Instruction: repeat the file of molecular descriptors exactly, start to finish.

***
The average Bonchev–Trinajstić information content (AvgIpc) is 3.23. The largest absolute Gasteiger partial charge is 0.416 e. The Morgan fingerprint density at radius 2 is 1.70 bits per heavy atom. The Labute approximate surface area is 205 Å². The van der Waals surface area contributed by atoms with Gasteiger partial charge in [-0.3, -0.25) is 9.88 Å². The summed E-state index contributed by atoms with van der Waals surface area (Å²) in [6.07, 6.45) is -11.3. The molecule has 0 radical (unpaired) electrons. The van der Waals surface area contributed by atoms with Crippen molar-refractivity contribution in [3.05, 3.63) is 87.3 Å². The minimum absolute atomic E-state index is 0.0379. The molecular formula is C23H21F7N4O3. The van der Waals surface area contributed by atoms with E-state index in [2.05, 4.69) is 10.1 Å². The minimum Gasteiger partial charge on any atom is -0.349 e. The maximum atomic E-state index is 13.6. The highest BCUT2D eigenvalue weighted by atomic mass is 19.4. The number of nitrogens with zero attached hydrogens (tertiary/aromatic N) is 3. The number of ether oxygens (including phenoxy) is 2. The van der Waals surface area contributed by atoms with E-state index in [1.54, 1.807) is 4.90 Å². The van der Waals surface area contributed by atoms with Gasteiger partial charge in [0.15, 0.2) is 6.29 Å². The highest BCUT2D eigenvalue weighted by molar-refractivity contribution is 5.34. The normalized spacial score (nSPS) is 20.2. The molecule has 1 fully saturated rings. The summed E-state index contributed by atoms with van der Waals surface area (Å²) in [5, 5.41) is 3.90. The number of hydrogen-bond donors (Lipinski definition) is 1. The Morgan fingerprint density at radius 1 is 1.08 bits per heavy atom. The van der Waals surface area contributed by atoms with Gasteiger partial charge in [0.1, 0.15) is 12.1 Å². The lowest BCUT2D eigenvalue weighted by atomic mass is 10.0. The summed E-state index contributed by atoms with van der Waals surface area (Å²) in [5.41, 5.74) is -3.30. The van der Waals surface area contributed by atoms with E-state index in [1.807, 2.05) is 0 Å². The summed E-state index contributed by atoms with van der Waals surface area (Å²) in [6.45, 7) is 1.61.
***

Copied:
The average Bonchev–Trinajstić information content (AvgIpc) is 3.23. The largest absolute Gasteiger partial charge is 0.416 e. The Morgan fingerprint density at radius 2 is 1.70 bits per heavy atom. The Labute approximate surface area is 205 Å². The van der Waals surface area contributed by atoms with Gasteiger partial charge in [-0.3, -0.25) is 9.88 Å². The summed E-state index contributed by atoms with van der Waals surface area (Å²) in [6.07, 6.45) is -11.3. The molecule has 0 radical (unpaired) electrons. The van der Waals surface area contributed by atoms with Crippen molar-refractivity contribution in [3.05, 3.63) is 87.3 Å². The minimum absolute atomic E-state index is 0.0379. The molecular formula is C23H21F7N4O3. The van der Waals surface area contributed by atoms with E-state index in [2.05, 4.69) is 10.1 Å². The minimum Gasteiger partial charge on any atom is -0.349 e. The maximum atomic E-state index is 13.6. The highest BCUT2D eigenvalue weighted by atomic mass is 19.4. The number of nitrogens with zero attached hydrogens (tertiary/aromatic N) is 3. The number of ether oxygens (including phenoxy) is 2. The van der Waals surface area contributed by atoms with E-state index in [1.54, 1.807) is 4.90 Å². The van der Waals surface area contributed by atoms with Gasteiger partial charge in [0.15, 0.2) is 6.29 Å². The highest BCUT2D eigenvalue weighted by molar-refractivity contribution is 5.34. The normalized spacial score (nSPS) is 20.2. The molecule has 1 fully saturated rings. The summed E-state index contributed by atoms with van der Waals surface area (Å²) in [5, 5.41) is 3.90. The number of hydrogen-bond donors (Lipinski definition) is 1. The Morgan fingerprint density at radius 1 is 1.08 bits per heavy atom. The van der Waals surface area contributed by atoms with Gasteiger partial charge in [0.1, 0.15) is 12.1 Å². The lowest BCUT2D eigenvalue weighted by atomic mass is 10.0. The summed E-state index contributed by atoms with van der Waals surface area (Å²) in [5.41, 5.74) is -3.30. The van der Waals surface area contributed by atoms with E-state index in [1.807, 2.05) is 0 Å². The summed E-state index contributed by atoms with van der Waals surface area (Å²) in [6.45, 7) is 1.61.